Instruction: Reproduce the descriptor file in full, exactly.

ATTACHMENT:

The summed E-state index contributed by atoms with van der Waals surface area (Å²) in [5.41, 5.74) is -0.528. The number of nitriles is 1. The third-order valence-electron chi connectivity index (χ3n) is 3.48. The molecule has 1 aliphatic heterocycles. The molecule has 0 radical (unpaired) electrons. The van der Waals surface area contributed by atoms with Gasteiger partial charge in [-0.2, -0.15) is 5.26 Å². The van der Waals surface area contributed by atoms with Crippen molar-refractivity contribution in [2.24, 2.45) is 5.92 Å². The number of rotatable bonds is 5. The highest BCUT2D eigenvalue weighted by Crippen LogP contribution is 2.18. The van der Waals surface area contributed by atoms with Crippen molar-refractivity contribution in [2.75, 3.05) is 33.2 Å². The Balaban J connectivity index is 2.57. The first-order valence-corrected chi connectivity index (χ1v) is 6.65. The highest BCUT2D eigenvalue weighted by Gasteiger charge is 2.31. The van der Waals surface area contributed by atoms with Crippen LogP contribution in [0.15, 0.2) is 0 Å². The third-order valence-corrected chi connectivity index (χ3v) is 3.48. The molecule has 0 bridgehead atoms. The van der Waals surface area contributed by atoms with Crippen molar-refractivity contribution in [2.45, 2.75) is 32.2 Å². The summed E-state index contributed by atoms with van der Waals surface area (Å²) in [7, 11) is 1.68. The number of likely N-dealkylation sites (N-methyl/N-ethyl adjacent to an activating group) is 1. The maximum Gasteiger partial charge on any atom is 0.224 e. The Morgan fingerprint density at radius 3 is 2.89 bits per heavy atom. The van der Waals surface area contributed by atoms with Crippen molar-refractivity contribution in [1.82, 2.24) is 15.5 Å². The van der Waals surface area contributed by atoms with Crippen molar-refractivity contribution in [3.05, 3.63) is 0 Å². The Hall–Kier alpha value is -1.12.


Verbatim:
The summed E-state index contributed by atoms with van der Waals surface area (Å²) in [5.41, 5.74) is -0.528. The number of nitriles is 1. The third-order valence-electron chi connectivity index (χ3n) is 3.48. The molecule has 1 aliphatic heterocycles. The molecule has 0 radical (unpaired) electrons. The van der Waals surface area contributed by atoms with Gasteiger partial charge in [-0.2, -0.15) is 5.26 Å². The van der Waals surface area contributed by atoms with Crippen molar-refractivity contribution in [2.24, 2.45) is 5.92 Å². The number of rotatable bonds is 5. The highest BCUT2D eigenvalue weighted by Crippen LogP contribution is 2.18. The van der Waals surface area contributed by atoms with Crippen molar-refractivity contribution in [2.75, 3.05) is 33.2 Å². The Balaban J connectivity index is 2.57. The first-order valence-corrected chi connectivity index (χ1v) is 6.65. The highest BCUT2D eigenvalue weighted by Gasteiger charge is 2.31. The van der Waals surface area contributed by atoms with Crippen LogP contribution in [0.15, 0.2) is 0 Å². The third-order valence-corrected chi connectivity index (χ3v) is 3.48. The molecule has 0 bridgehead atoms. The van der Waals surface area contributed by atoms with Crippen molar-refractivity contribution in [2.45, 2.75) is 32.2 Å². The summed E-state index contributed by atoms with van der Waals surface area (Å²) in [7, 11) is 1.68. The number of likely N-dealkylation sites (N-methyl/N-ethyl adjacent to an activating group) is 1. The maximum Gasteiger partial charge on any atom is 0.224 e. The Morgan fingerprint density at radius 3 is 2.89 bits per heavy atom. The van der Waals surface area contributed by atoms with Crippen molar-refractivity contribution in [1.82, 2.24) is 15.5 Å². The van der Waals surface area contributed by atoms with Crippen molar-refractivity contribution in [3.05, 3.63) is 0 Å². The Hall–Kier alpha value is -1.12.